To describe an image finding as a ‘non-mass’ seems a little bit ambiguous. What this means is that on the contrast enhanced image, there is an enhancment pattern which is distinct from the normal surrounding breast parenchyma, but ther is also no ‘space-occupying’ effect. Invasive ductal carcinoma will tend not to show as a ‘non-mass’ enhancement, but invasive lobular carcinoma and DCIS might. Other lesions that may present with a non-mass-like enhancement are focal adenosis, fibrocystic breast changes due to hormonal stimulation, and inflammatory breast conditions.

The images below are of a pre-contrast and post-contrast enhanced subtraction breast MRI. Note the ductal clumped ‘focal’ pattern.

This would be considered a ‘non-mass-like’ contrast enhancement morphology, and is probably suggestive of lobular carcinoma in situ.

Interestingly, no estrogen receptor positive breast cancers will present in a non-mass-like enhancement, and less than 20% of estrogen receptor negative invasive ductal cancers will show non-mass-like enhancement.


Morphological description of a ‘Mass’ on contrast enhanced breast MRI

A lesion found during MRI contrast enhancement is described as a ‘mass’ when it seems to occupy space in three dimensions. Breast masses are then characterized by shape (round, oval, lobulated, irregular), by margin (smooth, irregular, spiculated), and also by ‘internal mass enhancement’ characteristics. These are terms and indicators which describe the manner in which the contrast enhancement is obserbed, including whether it is homogeneous or heterogeneous, if there is rim enhancement, dark internal septations, enhancing internal septations, or central enhancements.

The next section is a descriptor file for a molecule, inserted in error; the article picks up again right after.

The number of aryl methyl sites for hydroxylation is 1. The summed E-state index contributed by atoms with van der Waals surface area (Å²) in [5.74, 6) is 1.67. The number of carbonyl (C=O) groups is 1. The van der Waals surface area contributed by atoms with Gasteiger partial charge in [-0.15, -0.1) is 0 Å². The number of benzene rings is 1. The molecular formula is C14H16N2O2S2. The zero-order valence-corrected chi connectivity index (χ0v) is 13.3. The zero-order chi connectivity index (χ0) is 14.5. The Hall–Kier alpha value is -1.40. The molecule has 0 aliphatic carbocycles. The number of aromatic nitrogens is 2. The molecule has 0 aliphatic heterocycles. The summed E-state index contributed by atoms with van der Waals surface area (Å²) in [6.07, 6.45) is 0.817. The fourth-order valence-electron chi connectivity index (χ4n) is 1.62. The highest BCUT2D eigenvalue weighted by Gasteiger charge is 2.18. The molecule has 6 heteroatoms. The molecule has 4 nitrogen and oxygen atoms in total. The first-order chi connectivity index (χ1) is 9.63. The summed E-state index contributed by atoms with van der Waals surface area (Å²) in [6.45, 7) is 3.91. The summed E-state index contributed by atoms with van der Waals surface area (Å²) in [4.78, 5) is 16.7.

A “Homogenous enhancement” pattern will tend to show confluent uniform enhancement within the entire mass. A “heterogeneous” breast lesion enhancement tends to be non-uniform and with a variable signal intensity. The term “Rim enhancement” refers to a more pronounced enhancement towards the periphery of the breast lesion than the center. “Dark internal septations” are actually non-enhancing lines within a breast mass, while the term “enhancing internal septations” refers to enhancing lines within a breast mass. And, obviously, a “central enhancement pattern” will show a more pronounced enhancement at the center of the mass.


Amongst various breast lesion shapes observed with MRI contrast enhancement, the highest agreement among observers is that an ‘irregular shape’, tends to suggest breast cancer, while a lobulated shape, tends to suggests fibroadenoma. The two MRI scans shown below reveal invasive lobular breast carcinoma. In the first image, there is some indication of unusual growth in the right breast, but nothing dramatically different from the right breast.

However, the contrast enhanced ‘subtraction’ image clearly shows a spiculated mass, and additional linear enhancment extending all the way to the nipple.


Histopathological Association of enhancing masses

Among all the contrast-enhancing features visualized with MRI, margin assessment is probably the most important characterization of a breast mass and has a very high predictive value. Breast masses with smooth margins are almost always indicative of benign disease. (Between 97% and 100% of breast masses with smooth margins turn out to be benign according to some studies.) Lobulated masses with non-enhancing septations and poorly enhanced lobulated masses are also usually benign, and tend to represent fibrocystic changes or fibroadenoma.